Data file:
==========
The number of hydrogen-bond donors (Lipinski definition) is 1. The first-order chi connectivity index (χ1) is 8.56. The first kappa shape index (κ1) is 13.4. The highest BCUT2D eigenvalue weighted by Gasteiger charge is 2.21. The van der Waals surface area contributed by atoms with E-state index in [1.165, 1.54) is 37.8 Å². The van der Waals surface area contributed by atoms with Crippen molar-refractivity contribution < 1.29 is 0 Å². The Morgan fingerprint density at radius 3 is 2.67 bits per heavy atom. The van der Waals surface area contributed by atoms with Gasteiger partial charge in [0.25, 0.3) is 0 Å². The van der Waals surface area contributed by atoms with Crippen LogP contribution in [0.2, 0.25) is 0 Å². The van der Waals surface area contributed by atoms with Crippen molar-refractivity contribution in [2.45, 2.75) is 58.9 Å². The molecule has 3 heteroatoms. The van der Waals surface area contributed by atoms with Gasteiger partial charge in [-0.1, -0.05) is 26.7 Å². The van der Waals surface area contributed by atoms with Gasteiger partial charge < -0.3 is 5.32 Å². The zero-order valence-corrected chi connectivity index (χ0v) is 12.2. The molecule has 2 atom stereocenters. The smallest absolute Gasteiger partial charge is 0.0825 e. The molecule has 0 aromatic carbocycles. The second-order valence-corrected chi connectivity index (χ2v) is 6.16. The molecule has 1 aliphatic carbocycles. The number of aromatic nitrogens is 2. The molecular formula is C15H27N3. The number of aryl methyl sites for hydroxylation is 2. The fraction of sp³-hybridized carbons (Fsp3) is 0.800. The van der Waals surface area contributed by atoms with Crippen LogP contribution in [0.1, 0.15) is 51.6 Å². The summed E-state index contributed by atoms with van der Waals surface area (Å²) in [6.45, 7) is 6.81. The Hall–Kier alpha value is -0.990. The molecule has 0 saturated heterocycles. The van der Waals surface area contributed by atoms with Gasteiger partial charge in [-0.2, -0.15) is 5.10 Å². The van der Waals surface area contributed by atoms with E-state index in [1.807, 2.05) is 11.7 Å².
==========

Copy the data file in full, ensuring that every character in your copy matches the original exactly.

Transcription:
The number of hydrogen-bond donors (Lipinski definition) is 1. The first-order chi connectivity index (χ1) is 8.56. The first kappa shape index (κ1) is 13.4. The highest BCUT2D eigenvalue weighted by Gasteiger charge is 2.21. The van der Waals surface area contributed by atoms with E-state index in [1.165, 1.54) is 37.8 Å². The van der Waals surface area contributed by atoms with Crippen molar-refractivity contribution < 1.29 is 0 Å². The Morgan fingerprint density at radius 3 is 2.67 bits per heavy atom. The van der Waals surface area contributed by atoms with Gasteiger partial charge in [0.25, 0.3) is 0 Å². The van der Waals surface area contributed by atoms with Crippen LogP contribution in [0.2, 0.25) is 0 Å². The van der Waals surface area contributed by atoms with Crippen molar-refractivity contribution in [2.45, 2.75) is 58.9 Å². The molecule has 3 heteroatoms. The van der Waals surface area contributed by atoms with Gasteiger partial charge in [-0.1, -0.05) is 26.7 Å². The van der Waals surface area contributed by atoms with Gasteiger partial charge < -0.3 is 5.32 Å². The zero-order valence-corrected chi connectivity index (χ0v) is 12.2. The molecule has 2 atom stereocenters. The smallest absolute Gasteiger partial charge is 0.0825 e. The molecule has 0 aromatic carbocycles. The second-order valence-corrected chi connectivity index (χ2v) is 6.16. The molecule has 1 aliphatic carbocycles. The number of aromatic nitrogens is 2. The molecular formula is C15H27N3. The number of aryl methyl sites for hydroxylation is 2. The fraction of sp³-hybridized carbons (Fsp3) is 0.800. The van der Waals surface area contributed by atoms with Crippen LogP contribution in [0.1, 0.15) is 51.6 Å². The summed E-state index contributed by atoms with van der Waals surface area (Å²) in [6.45, 7) is 6.81. The Hall–Kier alpha value is -0.990. The molecule has 0 saturated heterocycles. The van der Waals surface area contributed by atoms with Gasteiger partial charge in [-0.2, -0.15) is 5.10 Å². The van der Waals surface area contributed by atoms with E-state index in [1.807, 2.05) is 11.7 Å².